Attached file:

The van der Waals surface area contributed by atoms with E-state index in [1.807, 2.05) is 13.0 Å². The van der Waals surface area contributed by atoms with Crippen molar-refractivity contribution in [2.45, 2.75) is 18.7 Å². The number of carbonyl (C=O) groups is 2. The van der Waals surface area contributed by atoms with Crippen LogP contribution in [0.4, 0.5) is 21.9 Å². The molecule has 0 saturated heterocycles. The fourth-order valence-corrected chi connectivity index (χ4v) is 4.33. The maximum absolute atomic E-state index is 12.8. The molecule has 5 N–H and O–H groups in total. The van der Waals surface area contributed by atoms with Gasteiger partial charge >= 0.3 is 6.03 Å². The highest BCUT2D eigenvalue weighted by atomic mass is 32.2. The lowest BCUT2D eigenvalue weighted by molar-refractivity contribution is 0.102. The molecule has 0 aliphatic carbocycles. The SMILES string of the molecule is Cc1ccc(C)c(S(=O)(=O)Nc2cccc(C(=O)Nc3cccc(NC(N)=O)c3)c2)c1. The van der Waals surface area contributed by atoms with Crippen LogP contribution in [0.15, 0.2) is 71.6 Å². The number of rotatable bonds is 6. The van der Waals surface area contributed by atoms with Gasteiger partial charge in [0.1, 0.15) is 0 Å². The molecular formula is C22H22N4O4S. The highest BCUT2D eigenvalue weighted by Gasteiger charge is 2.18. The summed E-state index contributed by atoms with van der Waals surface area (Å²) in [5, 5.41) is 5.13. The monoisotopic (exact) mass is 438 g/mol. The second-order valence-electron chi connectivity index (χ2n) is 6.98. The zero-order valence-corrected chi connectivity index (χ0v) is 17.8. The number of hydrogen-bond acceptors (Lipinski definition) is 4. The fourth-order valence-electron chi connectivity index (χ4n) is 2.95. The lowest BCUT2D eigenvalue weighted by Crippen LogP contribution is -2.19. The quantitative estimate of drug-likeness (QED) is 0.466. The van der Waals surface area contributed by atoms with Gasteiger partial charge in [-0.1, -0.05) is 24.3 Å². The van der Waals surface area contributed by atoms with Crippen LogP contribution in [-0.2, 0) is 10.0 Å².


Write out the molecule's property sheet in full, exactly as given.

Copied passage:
The van der Waals surface area contributed by atoms with E-state index in [1.807, 2.05) is 13.0 Å². The van der Waals surface area contributed by atoms with Crippen molar-refractivity contribution in [2.45, 2.75) is 18.7 Å². The number of carbonyl (C=O) groups is 2. The van der Waals surface area contributed by atoms with Crippen LogP contribution in [0.4, 0.5) is 21.9 Å². The molecule has 0 saturated heterocycles. The fourth-order valence-corrected chi connectivity index (χ4v) is 4.33. The maximum absolute atomic E-state index is 12.8. The molecule has 5 N–H and O–H groups in total. The van der Waals surface area contributed by atoms with Gasteiger partial charge >= 0.3 is 6.03 Å². The highest BCUT2D eigenvalue weighted by atomic mass is 32.2. The lowest BCUT2D eigenvalue weighted by molar-refractivity contribution is 0.102. The molecule has 0 aliphatic carbocycles. The SMILES string of the molecule is Cc1ccc(C)c(S(=O)(=O)Nc2cccc(C(=O)Nc3cccc(NC(N)=O)c3)c2)c1. The van der Waals surface area contributed by atoms with Crippen LogP contribution in [0.15, 0.2) is 71.6 Å². The number of rotatable bonds is 6. The van der Waals surface area contributed by atoms with Gasteiger partial charge in [0.1, 0.15) is 0 Å². The molecular formula is C22H22N4O4S. The highest BCUT2D eigenvalue weighted by Gasteiger charge is 2.18. The summed E-state index contributed by atoms with van der Waals surface area (Å²) in [5, 5.41) is 5.13. The monoisotopic (exact) mass is 438 g/mol. The second-order valence-electron chi connectivity index (χ2n) is 6.98. The zero-order valence-corrected chi connectivity index (χ0v) is 17.8. The number of hydrogen-bond acceptors (Lipinski definition) is 4. The fourth-order valence-electron chi connectivity index (χ4n) is 2.95. The lowest BCUT2D eigenvalue weighted by Crippen LogP contribution is -2.19. The quantitative estimate of drug-likeness (QED) is 0.466. The van der Waals surface area contributed by atoms with Gasteiger partial charge in [-0.1, -0.05) is 24.3 Å². The van der Waals surface area contributed by atoms with Crippen LogP contribution in [-0.2, 0) is 10.0 Å².